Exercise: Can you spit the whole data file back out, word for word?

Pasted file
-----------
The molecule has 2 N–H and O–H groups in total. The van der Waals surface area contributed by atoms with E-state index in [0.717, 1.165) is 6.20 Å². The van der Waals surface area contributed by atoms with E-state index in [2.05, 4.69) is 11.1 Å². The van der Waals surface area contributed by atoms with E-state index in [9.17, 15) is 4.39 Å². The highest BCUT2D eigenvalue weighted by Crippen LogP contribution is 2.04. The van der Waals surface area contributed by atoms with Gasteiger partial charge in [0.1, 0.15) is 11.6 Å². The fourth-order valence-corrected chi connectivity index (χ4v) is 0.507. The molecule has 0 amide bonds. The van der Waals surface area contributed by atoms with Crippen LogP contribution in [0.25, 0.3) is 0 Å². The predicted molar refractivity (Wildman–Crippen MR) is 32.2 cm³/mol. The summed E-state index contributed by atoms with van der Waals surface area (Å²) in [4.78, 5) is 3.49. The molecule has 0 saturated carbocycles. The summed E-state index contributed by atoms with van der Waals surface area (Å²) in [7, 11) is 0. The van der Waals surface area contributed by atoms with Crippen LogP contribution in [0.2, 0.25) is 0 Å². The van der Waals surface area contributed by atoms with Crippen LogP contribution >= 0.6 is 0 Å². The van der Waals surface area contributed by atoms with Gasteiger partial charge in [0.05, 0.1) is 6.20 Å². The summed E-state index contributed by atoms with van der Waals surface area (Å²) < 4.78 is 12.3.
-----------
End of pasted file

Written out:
The molecule has 2 N–H and O–H groups in total. The van der Waals surface area contributed by atoms with E-state index in [0.717, 1.165) is 6.20 Å². The van der Waals surface area contributed by atoms with E-state index in [2.05, 4.69) is 11.1 Å². The van der Waals surface area contributed by atoms with E-state index in [9.17, 15) is 4.39 Å². The highest BCUT2D eigenvalue weighted by Crippen LogP contribution is 2.04. The van der Waals surface area contributed by atoms with Gasteiger partial charge in [0.1, 0.15) is 11.6 Å². The fourth-order valence-corrected chi connectivity index (χ4v) is 0.507. The molecule has 0 amide bonds. The van der Waals surface area contributed by atoms with Crippen LogP contribution in [0.25, 0.3) is 0 Å². The predicted molar refractivity (Wildman–Crippen MR) is 32.2 cm³/mol. The summed E-state index contributed by atoms with van der Waals surface area (Å²) in [4.78, 5) is 3.49. The molecule has 0 saturated carbocycles. The summed E-state index contributed by atoms with van der Waals surface area (Å²) in [7, 11) is 0. The van der Waals surface area contributed by atoms with Crippen LogP contribution in [0.2, 0.25) is 0 Å². The van der Waals surface area contributed by atoms with Crippen LogP contribution >= 0.6 is 0 Å². The van der Waals surface area contributed by atoms with Gasteiger partial charge in [0.05, 0.1) is 6.20 Å². The summed E-state index contributed by atoms with van der Waals surface area (Å²) < 4.78 is 12.3.